Scientists Reconsider Early Brain Development

GreenTracker| Scientists at Georgia Tech have overturned a major theory about the process of brain development called “late equals large.” Simply stated, the theory states that brains initially develop on similar tracks, as blank slates.

In early development, the anterior, or front, part of the brain is specified from the posterior, or back, part. After that, neurogenesis occurs as precursor cells mature to become neurons. These precursors can replicate endlessly, but once they become functional neurons, replication ends. The later the switch from precursors to mature neurons, the larger the brain, or brain region, becomes.

The “late equals large” model holds that the brains of different species, for example humans vs. mice, are similar early in initial development and differ because of the later process of neurogenesis. The more differentiated the species — mice vs humans — the more difficult it is to extrapolate data in brain development and apply it to the other.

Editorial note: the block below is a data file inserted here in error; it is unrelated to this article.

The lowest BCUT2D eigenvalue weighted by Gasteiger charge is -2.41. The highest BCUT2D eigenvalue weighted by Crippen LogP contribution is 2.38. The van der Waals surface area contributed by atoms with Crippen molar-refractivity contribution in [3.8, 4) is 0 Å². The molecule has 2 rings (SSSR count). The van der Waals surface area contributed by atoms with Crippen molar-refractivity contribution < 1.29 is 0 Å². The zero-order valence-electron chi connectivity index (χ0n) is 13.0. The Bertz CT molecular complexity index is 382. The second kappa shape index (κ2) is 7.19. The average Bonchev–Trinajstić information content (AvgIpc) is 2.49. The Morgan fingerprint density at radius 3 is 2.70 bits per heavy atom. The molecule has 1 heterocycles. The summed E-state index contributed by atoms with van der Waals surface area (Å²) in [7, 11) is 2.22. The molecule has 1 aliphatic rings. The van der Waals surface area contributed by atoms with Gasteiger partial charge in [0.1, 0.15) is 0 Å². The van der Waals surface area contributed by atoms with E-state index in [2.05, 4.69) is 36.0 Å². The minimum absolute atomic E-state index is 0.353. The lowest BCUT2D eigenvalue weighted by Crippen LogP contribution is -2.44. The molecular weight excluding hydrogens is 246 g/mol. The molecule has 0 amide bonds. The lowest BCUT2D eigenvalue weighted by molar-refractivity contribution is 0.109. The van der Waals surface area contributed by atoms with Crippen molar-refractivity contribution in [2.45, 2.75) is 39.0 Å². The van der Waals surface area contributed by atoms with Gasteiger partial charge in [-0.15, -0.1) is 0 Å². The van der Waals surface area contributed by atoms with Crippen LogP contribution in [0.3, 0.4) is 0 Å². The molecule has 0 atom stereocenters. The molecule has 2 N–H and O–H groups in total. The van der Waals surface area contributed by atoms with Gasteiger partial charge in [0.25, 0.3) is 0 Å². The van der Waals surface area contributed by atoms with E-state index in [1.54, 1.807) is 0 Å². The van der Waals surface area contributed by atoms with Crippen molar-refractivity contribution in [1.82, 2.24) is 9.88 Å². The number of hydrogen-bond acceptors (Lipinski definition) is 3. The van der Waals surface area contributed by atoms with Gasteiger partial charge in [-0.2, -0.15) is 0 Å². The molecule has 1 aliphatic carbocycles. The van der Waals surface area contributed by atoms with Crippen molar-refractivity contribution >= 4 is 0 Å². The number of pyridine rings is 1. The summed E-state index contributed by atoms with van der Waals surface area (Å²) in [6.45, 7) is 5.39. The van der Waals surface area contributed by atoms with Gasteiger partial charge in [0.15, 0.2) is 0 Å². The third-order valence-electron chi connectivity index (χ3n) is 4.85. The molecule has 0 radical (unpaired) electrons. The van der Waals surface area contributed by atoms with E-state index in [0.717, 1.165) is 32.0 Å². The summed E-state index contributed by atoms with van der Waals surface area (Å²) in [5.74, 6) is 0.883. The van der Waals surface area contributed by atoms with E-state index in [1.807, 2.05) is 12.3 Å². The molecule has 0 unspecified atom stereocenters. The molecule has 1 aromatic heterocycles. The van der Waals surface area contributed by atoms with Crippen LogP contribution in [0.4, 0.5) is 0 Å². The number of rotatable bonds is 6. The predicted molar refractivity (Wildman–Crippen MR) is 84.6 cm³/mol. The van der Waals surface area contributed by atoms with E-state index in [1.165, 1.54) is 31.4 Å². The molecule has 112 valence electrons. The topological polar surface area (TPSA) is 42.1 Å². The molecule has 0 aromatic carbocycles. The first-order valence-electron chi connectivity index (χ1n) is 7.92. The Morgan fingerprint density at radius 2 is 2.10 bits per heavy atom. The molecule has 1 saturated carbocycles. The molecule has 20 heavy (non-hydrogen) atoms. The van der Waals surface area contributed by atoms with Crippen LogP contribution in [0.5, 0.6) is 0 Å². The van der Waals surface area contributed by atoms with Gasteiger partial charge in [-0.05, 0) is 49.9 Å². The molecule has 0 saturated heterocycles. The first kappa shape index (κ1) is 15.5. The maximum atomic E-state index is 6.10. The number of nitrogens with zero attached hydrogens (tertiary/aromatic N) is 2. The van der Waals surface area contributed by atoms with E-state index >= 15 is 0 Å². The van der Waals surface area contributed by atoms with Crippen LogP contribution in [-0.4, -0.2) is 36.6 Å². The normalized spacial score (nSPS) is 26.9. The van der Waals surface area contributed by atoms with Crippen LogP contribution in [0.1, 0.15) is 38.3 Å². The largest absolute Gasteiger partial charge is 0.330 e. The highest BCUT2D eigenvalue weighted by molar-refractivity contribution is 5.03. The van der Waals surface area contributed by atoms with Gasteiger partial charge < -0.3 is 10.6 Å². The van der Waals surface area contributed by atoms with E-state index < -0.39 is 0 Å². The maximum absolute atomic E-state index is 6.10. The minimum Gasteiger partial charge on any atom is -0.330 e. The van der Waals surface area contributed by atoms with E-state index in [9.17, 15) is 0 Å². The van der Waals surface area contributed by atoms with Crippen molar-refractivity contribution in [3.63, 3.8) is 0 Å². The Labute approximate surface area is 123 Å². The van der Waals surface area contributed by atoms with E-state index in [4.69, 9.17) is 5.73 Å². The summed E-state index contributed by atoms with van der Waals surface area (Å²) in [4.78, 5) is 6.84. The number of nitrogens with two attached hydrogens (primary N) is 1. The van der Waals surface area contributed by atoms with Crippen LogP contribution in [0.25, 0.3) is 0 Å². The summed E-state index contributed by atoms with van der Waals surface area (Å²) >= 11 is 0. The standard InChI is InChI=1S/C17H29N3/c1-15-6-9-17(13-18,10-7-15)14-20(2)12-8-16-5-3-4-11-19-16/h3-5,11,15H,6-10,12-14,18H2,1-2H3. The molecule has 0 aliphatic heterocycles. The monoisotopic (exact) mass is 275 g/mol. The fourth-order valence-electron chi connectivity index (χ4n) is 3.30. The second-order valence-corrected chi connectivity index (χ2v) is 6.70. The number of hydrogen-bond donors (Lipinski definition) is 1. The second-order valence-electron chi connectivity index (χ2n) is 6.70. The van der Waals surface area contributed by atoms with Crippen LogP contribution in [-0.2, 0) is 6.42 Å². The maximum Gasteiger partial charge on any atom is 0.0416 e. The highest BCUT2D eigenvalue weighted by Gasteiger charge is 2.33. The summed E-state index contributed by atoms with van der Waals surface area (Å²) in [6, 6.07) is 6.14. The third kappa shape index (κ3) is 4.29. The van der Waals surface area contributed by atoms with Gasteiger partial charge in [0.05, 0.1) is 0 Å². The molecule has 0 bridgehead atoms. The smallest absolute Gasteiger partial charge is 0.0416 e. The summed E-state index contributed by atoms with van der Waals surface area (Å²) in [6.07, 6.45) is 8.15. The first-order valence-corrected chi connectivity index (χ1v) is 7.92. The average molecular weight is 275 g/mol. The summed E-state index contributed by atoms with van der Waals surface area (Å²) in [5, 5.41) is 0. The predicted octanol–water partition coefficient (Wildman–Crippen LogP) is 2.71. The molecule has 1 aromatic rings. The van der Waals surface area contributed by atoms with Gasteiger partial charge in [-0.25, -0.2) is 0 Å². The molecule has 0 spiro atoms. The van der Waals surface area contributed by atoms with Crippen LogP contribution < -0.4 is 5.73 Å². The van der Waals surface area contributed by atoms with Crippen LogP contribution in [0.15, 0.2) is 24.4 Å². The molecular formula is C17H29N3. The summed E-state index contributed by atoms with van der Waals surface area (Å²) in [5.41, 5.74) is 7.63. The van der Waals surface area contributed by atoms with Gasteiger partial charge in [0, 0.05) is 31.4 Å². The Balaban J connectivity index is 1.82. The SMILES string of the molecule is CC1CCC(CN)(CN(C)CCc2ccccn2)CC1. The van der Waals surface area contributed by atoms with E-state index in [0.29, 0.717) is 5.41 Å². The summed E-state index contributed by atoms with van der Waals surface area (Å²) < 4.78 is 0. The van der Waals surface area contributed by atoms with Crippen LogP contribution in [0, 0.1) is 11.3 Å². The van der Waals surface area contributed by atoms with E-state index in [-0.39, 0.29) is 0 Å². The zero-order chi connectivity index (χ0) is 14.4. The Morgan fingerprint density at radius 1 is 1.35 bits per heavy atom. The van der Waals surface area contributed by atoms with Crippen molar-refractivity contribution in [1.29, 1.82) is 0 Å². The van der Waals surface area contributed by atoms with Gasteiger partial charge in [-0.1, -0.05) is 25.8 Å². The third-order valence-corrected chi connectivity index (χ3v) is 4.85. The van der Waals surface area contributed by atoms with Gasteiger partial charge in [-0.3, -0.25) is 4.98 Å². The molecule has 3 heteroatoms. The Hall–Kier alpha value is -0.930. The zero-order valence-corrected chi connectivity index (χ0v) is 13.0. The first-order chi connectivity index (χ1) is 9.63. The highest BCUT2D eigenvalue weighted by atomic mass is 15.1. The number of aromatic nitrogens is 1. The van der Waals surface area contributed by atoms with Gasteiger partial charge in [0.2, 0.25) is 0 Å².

Georgia Tech researchers confirmed that they were able to change the brain of one type of cichlid fish to resemble another, long prior to the onstart of neurogenesis. Rarely do researchers have the opportunity to conduct research on closely aligned species. The new research suggests that brain differentiation begins much earlier than previously believed. via Science Daily